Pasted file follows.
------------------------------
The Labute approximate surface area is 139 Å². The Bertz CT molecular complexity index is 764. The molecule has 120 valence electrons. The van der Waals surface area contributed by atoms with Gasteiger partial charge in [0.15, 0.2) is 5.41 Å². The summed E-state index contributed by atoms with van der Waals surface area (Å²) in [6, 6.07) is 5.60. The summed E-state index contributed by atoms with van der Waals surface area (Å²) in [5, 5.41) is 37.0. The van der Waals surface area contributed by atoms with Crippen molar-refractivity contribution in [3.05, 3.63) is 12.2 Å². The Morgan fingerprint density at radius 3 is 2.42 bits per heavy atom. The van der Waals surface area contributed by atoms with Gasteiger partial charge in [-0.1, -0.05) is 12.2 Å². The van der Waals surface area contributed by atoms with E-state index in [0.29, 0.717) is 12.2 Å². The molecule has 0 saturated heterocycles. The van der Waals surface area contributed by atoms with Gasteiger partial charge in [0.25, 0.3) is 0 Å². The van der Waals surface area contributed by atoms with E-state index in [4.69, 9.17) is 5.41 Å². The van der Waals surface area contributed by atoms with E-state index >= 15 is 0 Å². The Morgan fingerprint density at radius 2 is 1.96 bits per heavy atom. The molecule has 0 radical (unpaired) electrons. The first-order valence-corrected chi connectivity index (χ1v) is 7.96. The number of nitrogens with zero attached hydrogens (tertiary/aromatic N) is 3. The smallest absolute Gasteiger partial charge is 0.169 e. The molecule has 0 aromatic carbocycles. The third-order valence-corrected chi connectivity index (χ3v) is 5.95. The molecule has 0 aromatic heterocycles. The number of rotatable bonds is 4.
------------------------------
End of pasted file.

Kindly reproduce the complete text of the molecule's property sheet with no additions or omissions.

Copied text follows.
The Labute approximate surface area is 139 Å². The Bertz CT molecular complexity index is 764. The molecule has 120 valence electrons. The van der Waals surface area contributed by atoms with Gasteiger partial charge in [0.15, 0.2) is 5.41 Å². The summed E-state index contributed by atoms with van der Waals surface area (Å²) in [6, 6.07) is 5.60. The summed E-state index contributed by atoms with van der Waals surface area (Å²) in [5, 5.41) is 37.0. The van der Waals surface area contributed by atoms with Crippen molar-refractivity contribution in [3.05, 3.63) is 12.2 Å². The Morgan fingerprint density at radius 3 is 2.42 bits per heavy atom. The van der Waals surface area contributed by atoms with Gasteiger partial charge in [-0.1, -0.05) is 12.2 Å². The van der Waals surface area contributed by atoms with E-state index in [0.29, 0.717) is 12.2 Å². The molecule has 0 saturated heterocycles. The van der Waals surface area contributed by atoms with Gasteiger partial charge in [0.25, 0.3) is 0 Å². The van der Waals surface area contributed by atoms with E-state index in [4.69, 9.17) is 5.41 Å². The van der Waals surface area contributed by atoms with E-state index >= 15 is 0 Å². The Morgan fingerprint density at radius 2 is 1.96 bits per heavy atom. The molecule has 0 radical (unpaired) electrons. The first-order valence-corrected chi connectivity index (χ1v) is 7.96. The number of nitrogens with zero attached hydrogens (tertiary/aromatic N) is 3. The smallest absolute Gasteiger partial charge is 0.169 e. The molecule has 0 aromatic carbocycles. The third-order valence-corrected chi connectivity index (χ3v) is 5.95. The molecule has 0 aromatic heterocycles. The number of rotatable bonds is 4.